Isis Pharmaceuticals and Sanofi’s Genzyme subsidiary said today they are gearing up for launch later this year of their new injectable drug Kynamro™ (mipomersen sodium) for a rare inherited disease in which the body cannot remove LDL cholesterol from the blood, following FDA approval yesterday of its New Drug Application.
Kynamro was approved in the form of a 200 mg weekly injection as an adjunct to lipid-lowering drugs and diet to reduce low-density lipoprotein-cholesterol (LDL-C), apolipoprotein B (Apo B), total cholesterol (TC), and nonhigh-density lipoprotein-cholesterol (non HDL-C) in patients with homozygous familial hypercholesterolemia (HoFH).
HoFH is an orphan indication linked to high cholesterol levels leading to heart attacks and even death by age 30, and occurs in approximately one in 1 million people. Kynamro is the second treatment approved for HoFH approved in recent weeks. Last month, FDA granted marketing authorization to Aegerion Pharmaceuticals’ Juxtapid (lomitapide) to reduce LDL-C, total cholesterol, apolipoprotein B, and non HDL-C in patients with HoFH.
“It shows we can develop drugs that have the potential to bring profound benefit to patients who have a lifelong chronic disease, and are in need of new therapeutic alternatives,” Stanley T. Crooke, M.D., Ph.D., Isis’ chairman of the board and CEO, this morning during a conference call with analysts. “This is a seminal day for Isis, and it is a seminal day for the technology, the drug discovery platform, that we at Isis have pioneered.”
In a statement, Dr. Crooke noted that Kynamro is the first of several systemic antisense drugs to reach the market and was the culmination of two decades of work.
The FDA approval will result in a $25 million milestone payment to Isis from Genzyme, which has served as development and regulatory partner to Isis for Kynamro.
FDA approved Kynamro after its safety and effectiveness of were evaluated in the largest-ever clinical trial of HoFH patients, consisting of 51 patients aged 12 to 53 years—including 7 patients age 12 to 16 years—with HoFH. In results of the trial published in The Lancet in 2010, LDL-C levels fell on average by about 25% during the first 26 weeks in patients receiving the drug.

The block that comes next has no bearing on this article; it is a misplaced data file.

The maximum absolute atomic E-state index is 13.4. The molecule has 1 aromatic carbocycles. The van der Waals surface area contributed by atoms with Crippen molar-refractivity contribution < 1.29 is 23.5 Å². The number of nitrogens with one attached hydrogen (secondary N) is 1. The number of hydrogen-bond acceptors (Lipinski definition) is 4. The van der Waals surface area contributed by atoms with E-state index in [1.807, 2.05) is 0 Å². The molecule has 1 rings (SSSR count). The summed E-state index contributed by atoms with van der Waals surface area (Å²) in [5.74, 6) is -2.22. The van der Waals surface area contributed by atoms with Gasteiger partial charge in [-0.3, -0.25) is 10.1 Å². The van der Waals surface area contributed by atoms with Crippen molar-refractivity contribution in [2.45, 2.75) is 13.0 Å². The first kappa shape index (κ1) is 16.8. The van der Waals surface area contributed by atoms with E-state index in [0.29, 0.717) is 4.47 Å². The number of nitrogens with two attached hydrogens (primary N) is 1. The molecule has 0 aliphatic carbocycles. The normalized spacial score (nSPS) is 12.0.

However, Kynamro will carry a Boxed Warning cautioning patients on the drug’s serious risk of liver toxicity because it is associated with liver enzyme abnormalities and accumulation of fat in the liver, which with chronic use could lead to progressive liver disease.
Because of the risk of hepatotoxicity, FDA also required that Kynamro undergo a Risk Evaluation and Mitigation Strategy (REMS) to assure safe use. REMS requirements include prescriber and pharmacy certification, and documentation of safe-use conditions, which requires a prescription authorization form for each new prescription.
How quickly Kynamro undergoes the additional REMS, and which managed-care plans cover patients, will determine how quickly the new drug reaches the market and rings up its first sales, Paula Soteropoulos, vp and general manager of Genzyme's Cardiovascular Business, told analysts on the conference call.
“It could be four weeks, six weeks, but it could be less. It truly depends on that combination of the timing for REMS and the managed care,” Soteropoulos said, adding, “When we get that through the process, we’re ready to get the product to the patient.”